Will find automatically place of 60 seconds in activity, where your heart rate has dropped at most. And it will return heart rate difference within this range of 60 seconds. For example for this activity it will return 31.41 as a Recovery HR.
Of course you can do a conversion to calculate from this number something like performance index for your actual condition.
OK BUT WHAT ABOUT WHEN IS INTERVAL TIME
i did last week 3x4x300 con 60 seconds rest if a put the formula i get 59.6, i think i get an avg dont?
GaryS wrote:I have been looking for a way to equate trail runs with flatter road runs.
gerhard wrote:GaryS wrote:I have been looking for a way to equate trail runs with flatter road runs.
Offtopic, there has been other similar discussions about scores.
While such an index can be added to this plugin, I believe it should belong to a separate plugin.
GOVSS
http://www.physfarm.com/inside/articles ... govss.html
Seem the best bet in my opinion. mechgt consider adding it to TrainingLoad, I believe
rTSS
http://www.peaksware.com/personalediti ... cores.aspx
Used in TrainingPeaks. Maybe simplified variant of GOVSS. Less documented?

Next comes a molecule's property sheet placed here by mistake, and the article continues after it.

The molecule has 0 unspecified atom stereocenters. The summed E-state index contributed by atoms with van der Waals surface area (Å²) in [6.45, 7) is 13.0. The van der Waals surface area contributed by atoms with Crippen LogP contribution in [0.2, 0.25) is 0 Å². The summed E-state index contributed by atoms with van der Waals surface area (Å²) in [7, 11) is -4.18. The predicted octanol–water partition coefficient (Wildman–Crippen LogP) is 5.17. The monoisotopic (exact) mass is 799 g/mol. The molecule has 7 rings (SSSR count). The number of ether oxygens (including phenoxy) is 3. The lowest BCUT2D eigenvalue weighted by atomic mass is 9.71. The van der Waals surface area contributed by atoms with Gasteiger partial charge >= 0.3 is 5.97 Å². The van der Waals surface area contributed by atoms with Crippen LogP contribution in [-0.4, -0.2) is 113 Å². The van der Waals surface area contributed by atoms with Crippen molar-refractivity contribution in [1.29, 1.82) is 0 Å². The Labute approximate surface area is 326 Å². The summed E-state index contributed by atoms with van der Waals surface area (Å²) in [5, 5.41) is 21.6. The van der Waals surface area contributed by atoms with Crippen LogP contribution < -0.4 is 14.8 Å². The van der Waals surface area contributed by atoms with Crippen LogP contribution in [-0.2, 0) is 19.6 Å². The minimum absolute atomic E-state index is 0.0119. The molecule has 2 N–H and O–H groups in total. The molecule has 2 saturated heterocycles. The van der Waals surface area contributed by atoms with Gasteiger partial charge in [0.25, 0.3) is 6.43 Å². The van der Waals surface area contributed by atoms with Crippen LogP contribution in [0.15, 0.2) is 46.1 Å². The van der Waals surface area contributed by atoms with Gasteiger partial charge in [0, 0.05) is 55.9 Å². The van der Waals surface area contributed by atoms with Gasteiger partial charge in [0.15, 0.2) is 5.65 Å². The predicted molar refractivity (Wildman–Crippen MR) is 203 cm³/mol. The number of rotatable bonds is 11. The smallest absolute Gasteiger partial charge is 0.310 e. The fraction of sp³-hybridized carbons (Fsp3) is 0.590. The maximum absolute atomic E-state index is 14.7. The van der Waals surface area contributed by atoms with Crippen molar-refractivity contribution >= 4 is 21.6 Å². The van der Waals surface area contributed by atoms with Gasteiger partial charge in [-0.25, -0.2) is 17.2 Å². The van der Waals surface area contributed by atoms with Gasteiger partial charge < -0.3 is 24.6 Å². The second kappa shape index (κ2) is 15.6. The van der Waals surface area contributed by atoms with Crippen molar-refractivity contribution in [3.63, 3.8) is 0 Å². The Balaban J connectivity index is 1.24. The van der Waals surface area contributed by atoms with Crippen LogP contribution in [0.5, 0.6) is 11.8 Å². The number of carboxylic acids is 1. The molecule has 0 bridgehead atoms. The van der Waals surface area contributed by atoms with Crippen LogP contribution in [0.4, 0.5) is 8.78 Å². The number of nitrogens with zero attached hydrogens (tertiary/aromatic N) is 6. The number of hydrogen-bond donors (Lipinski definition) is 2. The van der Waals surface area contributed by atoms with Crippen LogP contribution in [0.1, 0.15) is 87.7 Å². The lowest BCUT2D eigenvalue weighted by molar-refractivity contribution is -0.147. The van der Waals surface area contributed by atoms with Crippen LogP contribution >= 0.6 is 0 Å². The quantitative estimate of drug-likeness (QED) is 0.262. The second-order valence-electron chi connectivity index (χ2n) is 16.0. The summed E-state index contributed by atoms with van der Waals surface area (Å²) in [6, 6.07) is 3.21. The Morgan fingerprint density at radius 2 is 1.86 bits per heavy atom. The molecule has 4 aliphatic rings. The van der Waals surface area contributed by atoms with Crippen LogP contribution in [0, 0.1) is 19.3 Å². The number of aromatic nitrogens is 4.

Estimated Power as in omb's GPS2Power
Gives a score for each point of a course, can be used to compare running/cycling
However, seem a little inaccurate
y = 0,0005x^3  0,0117x^2 + 0,1263x + 0,840
clackerz wrote:Say I'm training on Hills, and I have many throughout my logbook, but I'm looking for any hills with certain criteria  say avg grade of 5% that covers a distance of 5kms or greater.
gerhard wrote:GaryS wrote:I have been looking for a way to equate trail runs with flatter road runs.
Offtopic, there has been other similar discussions about scores.
While such an index can be added to this plugin, I believe it should belong to a separate plugin.
camel wrote:clackerz wrote:Say I'm training on Hills, and I have many throughout my logbook, but I'm looking for any hills with certain criteria  say avg grade of 5% that covers a distance of 5kms or greater.
Would it be enough to create similar function like FASTESTDISTANCE(1000) but
LONGESTGRADE(5)
And this function will just find longest distance where average grade is >= 5%?
or
something crazy I don't know correct english for this
HILLIESTDISTANCE(5000)
that will return biggest grade for 5000meters?
And is there a need from someone else to get similar function for something other or same?
Thanks